CHRIS BOWEN: No, as I said, we are very committed, we've got our 82% renewable energy policy, which, you know, I announced the latest steps on last week, which has come up, you know, in these discussions, a lot of Climate Change and Energy Ministers very interested in the Capacity Investment Scheme announcement we made last week and interested in how it's going to work and interested in many countries have similar schemes, interested in its relevance to them. We announced our-- or released our projections and Climate Change Statement last week, of course, showing us by and large on track for our emissions reductions target, a bit more work to do but in the zone, in striking distance. We'll continue with that. And of course, we have a process underway which have already begun the setting of our 2035 targets in a normal way, under the Climate Change Act.

JOURNALIST: You mentioned climate financing, is this an open cheque?

CHRIS BOWEN: On what basis could that be true?

JOURNALIST: Well, you spoke about next year - 

CHRIS BOWEN: Yeah. And it's been commonly understood that climate financing will be the key agenda for next year's COP. In the majlis, for context, a number of developing countries raised the fact that obviously they are in different circumstances to achieve their NDCs to be consistent with 1.5 and raised climate financing. I pointed out accurately and factually, that that's on the agenda for next year.

JOURNALIST: Does language, in line with phase out of phase down still exist in the text the president.

CHRIS BOWEN: We haven't seen the text yet.


CHRIS BOWEN: Look, we've been engaging in very good faith. You know, I’ve referred to the Sunnylands Declaration in my discussions, I’ve referred to the PIF language in my discussions, you know, there are many, many ways to skin the cat. What we want to see is a strengthening of the international efforts on fossil fuels and mitigation. And we've, you know, we've outlined our position, our suggestion of phase out of unabated, fossil fuels in line with the G7, in line with all Umbrella Group members. I mean, in the Majlis yesterday, there were Ministers of Norway and United Kingdom, both Umbrella Group members, had very similar speeches, to me very similar contributions, they weren’t speeches, we were asked to do it without notes, in the spirit of a proper engagement, very similar contributions to mine. There's a lot of goodwill, a lot of goodwill around the COP, a lot of goodwill amongst the like-minded. The Umbrella Group, I chaired a meeting yesterday of Umbrella Group Ministers and EU Ministers together, comparing notes on our negotiating strategies, a lot of goodwill, a lot of alignment, a lot of determination to give the COP presidency the support, he needs to get the job done.

JOURNALIST: Bolivia reportedly accused Australia and several other countries of hypocrisy on this.

CHRIS BOWEN: It was a colourful contribution from Bolivia, as you would probably come to expect with all due respect to them. It was much in it, it was a long contribution, going through the history of colonialism and the north and the south. I didn't take particular offence because it was well in keeping with Bolivia’s well-known views about North South relations. I did point out that, you know, every country has things at stake, we're a fossil fuel exporter, we've got things at stake, we also see the economic opportunities for our country, and we see the opportunity for us to work with other countries on their decarbonisation journey.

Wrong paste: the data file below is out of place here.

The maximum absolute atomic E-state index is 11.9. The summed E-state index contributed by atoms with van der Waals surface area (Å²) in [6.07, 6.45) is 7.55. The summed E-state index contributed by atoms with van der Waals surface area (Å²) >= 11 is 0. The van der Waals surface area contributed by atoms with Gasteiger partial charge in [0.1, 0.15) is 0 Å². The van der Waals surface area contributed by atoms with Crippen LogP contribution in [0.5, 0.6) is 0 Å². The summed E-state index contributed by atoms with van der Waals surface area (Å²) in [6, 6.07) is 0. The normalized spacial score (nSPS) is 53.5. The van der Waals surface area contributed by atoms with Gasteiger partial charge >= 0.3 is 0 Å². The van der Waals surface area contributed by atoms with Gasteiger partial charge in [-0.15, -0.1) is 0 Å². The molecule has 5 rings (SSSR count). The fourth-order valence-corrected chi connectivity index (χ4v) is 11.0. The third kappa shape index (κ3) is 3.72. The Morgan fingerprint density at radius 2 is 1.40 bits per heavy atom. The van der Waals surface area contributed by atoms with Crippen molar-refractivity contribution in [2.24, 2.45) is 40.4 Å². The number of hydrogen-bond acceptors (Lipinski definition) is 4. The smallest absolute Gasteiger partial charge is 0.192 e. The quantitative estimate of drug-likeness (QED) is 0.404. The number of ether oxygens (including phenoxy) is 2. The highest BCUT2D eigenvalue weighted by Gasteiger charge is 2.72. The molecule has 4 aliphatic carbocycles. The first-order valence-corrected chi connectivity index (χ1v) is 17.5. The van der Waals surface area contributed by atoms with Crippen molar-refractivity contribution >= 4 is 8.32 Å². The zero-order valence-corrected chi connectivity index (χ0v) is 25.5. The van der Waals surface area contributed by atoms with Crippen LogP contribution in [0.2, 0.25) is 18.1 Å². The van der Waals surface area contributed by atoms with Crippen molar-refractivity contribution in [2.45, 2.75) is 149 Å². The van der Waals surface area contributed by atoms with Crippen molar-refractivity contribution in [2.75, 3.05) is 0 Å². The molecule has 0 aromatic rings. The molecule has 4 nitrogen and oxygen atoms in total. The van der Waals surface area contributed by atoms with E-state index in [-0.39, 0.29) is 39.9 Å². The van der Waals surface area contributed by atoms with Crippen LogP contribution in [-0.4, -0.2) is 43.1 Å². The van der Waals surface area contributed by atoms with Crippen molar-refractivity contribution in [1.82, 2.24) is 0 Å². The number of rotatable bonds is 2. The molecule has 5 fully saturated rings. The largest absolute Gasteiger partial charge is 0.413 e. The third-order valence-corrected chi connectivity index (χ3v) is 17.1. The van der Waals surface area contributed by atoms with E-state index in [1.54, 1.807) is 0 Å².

CHRIS BOWEN: Oh, look, I don't really want to get into running commentary on Saudi Arabia in particular. OPEC’s position is clear. I think I've seen some things in writing from them. The Saudi Minister in the Majlis made their position, it was blunt and clear. We have a different perspective. I had a meeting, a long meeting with the Saudi Minister yesterday where we compared notes on different perspectives. I think, you know, respectful conversation is the way to do it. I know that many countries-- not every country is yet on the same page. That's why we’re here. We didn't all arrive, get off the plane with the same speaking notes. That's what these conferences are about, to draw out the issues and reach consensus. We’ve got time for one more.

JOURNALIST: There is language being used that there's a supermajority of countries with a different position to Saudis. Is that the way you would describe it?

CHRIS BOWEN: Well, COP doesn't really work on majorities or super majorities, but the President has a very hard job of steering the process through and he's doing it very well. I might leave it there. Thank you.

JOURNALIST: Renewables have been a big feature here. Have you had a lot of conversations about the Capacity Investment Scheme and what that might mean for Australia and meeting our target?

CHRIS BOWEN: It has come up in terms of interest from other Ministers who are aware of it, but don't follow the final details as much as we do. They've asked how it works, a lot of Ministers have said it has a lot of complementarity, a lot of overlap with their policies. A lot of people interested in Australia's journey to 82%, which is a pretty common target in that ballpark for 2030 amongst like-minded countries. Yes, it has come up, there has been people interested in it and how it will work and frankly people are complimentary of the approach.